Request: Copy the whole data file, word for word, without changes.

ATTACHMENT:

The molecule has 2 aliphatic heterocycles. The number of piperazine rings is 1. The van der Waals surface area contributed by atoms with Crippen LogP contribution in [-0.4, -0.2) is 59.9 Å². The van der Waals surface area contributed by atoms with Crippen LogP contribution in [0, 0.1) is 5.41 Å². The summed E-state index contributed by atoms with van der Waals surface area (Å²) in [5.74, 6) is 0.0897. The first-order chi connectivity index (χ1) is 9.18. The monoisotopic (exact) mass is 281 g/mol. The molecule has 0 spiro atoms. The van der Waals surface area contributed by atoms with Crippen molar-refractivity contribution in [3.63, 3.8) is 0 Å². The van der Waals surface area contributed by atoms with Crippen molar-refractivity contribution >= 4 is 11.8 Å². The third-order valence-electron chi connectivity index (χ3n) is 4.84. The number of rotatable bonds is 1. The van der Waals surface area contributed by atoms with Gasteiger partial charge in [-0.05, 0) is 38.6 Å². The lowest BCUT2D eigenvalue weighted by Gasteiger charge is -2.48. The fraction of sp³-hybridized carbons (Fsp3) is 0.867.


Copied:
The molecule has 2 aliphatic heterocycles. The number of piperazine rings is 1. The van der Waals surface area contributed by atoms with Crippen LogP contribution in [-0.4, -0.2) is 59.9 Å². The van der Waals surface area contributed by atoms with Crippen LogP contribution in [0, 0.1) is 5.41 Å². The summed E-state index contributed by atoms with van der Waals surface area (Å²) in [5.74, 6) is 0.0897. The first-order chi connectivity index (χ1) is 9.18. The monoisotopic (exact) mass is 281 g/mol. The molecule has 0 spiro atoms. The van der Waals surface area contributed by atoms with Crippen molar-refractivity contribution in [3.63, 3.8) is 0 Å². The van der Waals surface area contributed by atoms with Crippen molar-refractivity contribution >= 4 is 11.8 Å². The third-order valence-electron chi connectivity index (χ3n) is 4.84. The number of rotatable bonds is 1. The van der Waals surface area contributed by atoms with Gasteiger partial charge in [-0.05, 0) is 38.6 Å². The lowest BCUT2D eigenvalue weighted by Gasteiger charge is -2.48. The fraction of sp³-hybridized carbons (Fsp3) is 0.867.